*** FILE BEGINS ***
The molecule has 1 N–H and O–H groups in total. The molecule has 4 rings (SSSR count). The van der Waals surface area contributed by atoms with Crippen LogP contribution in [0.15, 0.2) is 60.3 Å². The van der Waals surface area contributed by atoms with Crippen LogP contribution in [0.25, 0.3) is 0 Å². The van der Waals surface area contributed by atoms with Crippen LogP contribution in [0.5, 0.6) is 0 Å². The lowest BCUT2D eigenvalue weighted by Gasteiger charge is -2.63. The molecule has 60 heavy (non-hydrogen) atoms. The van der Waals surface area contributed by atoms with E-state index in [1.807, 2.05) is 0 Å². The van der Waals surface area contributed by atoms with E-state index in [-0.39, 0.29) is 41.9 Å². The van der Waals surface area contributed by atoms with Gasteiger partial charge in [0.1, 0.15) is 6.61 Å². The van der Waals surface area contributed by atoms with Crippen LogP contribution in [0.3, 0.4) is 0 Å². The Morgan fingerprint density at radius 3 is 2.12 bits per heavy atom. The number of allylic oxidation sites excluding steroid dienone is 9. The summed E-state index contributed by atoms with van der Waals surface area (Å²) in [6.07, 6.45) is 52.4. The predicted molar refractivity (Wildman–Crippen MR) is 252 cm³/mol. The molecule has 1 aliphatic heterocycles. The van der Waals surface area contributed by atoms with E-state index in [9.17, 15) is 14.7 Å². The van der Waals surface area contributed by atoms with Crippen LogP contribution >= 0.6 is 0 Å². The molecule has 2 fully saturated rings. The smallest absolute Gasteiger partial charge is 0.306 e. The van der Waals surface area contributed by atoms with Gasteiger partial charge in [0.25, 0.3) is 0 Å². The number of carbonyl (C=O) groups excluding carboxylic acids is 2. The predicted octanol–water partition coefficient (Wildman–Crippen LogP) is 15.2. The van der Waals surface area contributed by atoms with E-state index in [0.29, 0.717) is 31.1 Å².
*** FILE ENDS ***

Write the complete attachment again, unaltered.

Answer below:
The molecule has 1 N–H and O–H groups in total. The molecule has 4 rings (SSSR count). The van der Waals surface area contributed by atoms with Crippen LogP contribution in [0.15, 0.2) is 60.3 Å². The van der Waals surface area contributed by atoms with Crippen LogP contribution in [0.25, 0.3) is 0 Å². The van der Waals surface area contributed by atoms with Crippen LogP contribution in [0.5, 0.6) is 0 Å². The lowest BCUT2D eigenvalue weighted by Gasteiger charge is -2.63. The molecule has 60 heavy (non-hydrogen) atoms. The van der Waals surface area contributed by atoms with E-state index in [1.807, 2.05) is 0 Å². The van der Waals surface area contributed by atoms with E-state index in [-0.39, 0.29) is 41.9 Å². The van der Waals surface area contributed by atoms with Gasteiger partial charge in [0.1, 0.15) is 6.61 Å². The van der Waals surface area contributed by atoms with Crippen LogP contribution in [0.3, 0.4) is 0 Å². The Morgan fingerprint density at radius 3 is 2.12 bits per heavy atom. The number of allylic oxidation sites excluding steroid dienone is 9. The summed E-state index contributed by atoms with van der Waals surface area (Å²) in [6.07, 6.45) is 52.4. The predicted molar refractivity (Wildman–Crippen MR) is 252 cm³/mol. The molecule has 1 aliphatic heterocycles. The van der Waals surface area contributed by atoms with E-state index in [9.17, 15) is 14.7 Å². The van der Waals surface area contributed by atoms with Crippen LogP contribution >= 0.6 is 0 Å². The molecule has 2 fully saturated rings. The smallest absolute Gasteiger partial charge is 0.306 e. The van der Waals surface area contributed by atoms with Gasteiger partial charge in [0.25, 0.3) is 0 Å². The number of carbonyl (C=O) groups excluding carboxylic acids is 2. The predicted octanol–water partition coefficient (Wildman–Crippen LogP) is 15.2. The van der Waals surface area contributed by atoms with E-state index in [0.29, 0.717) is 31.1 Å².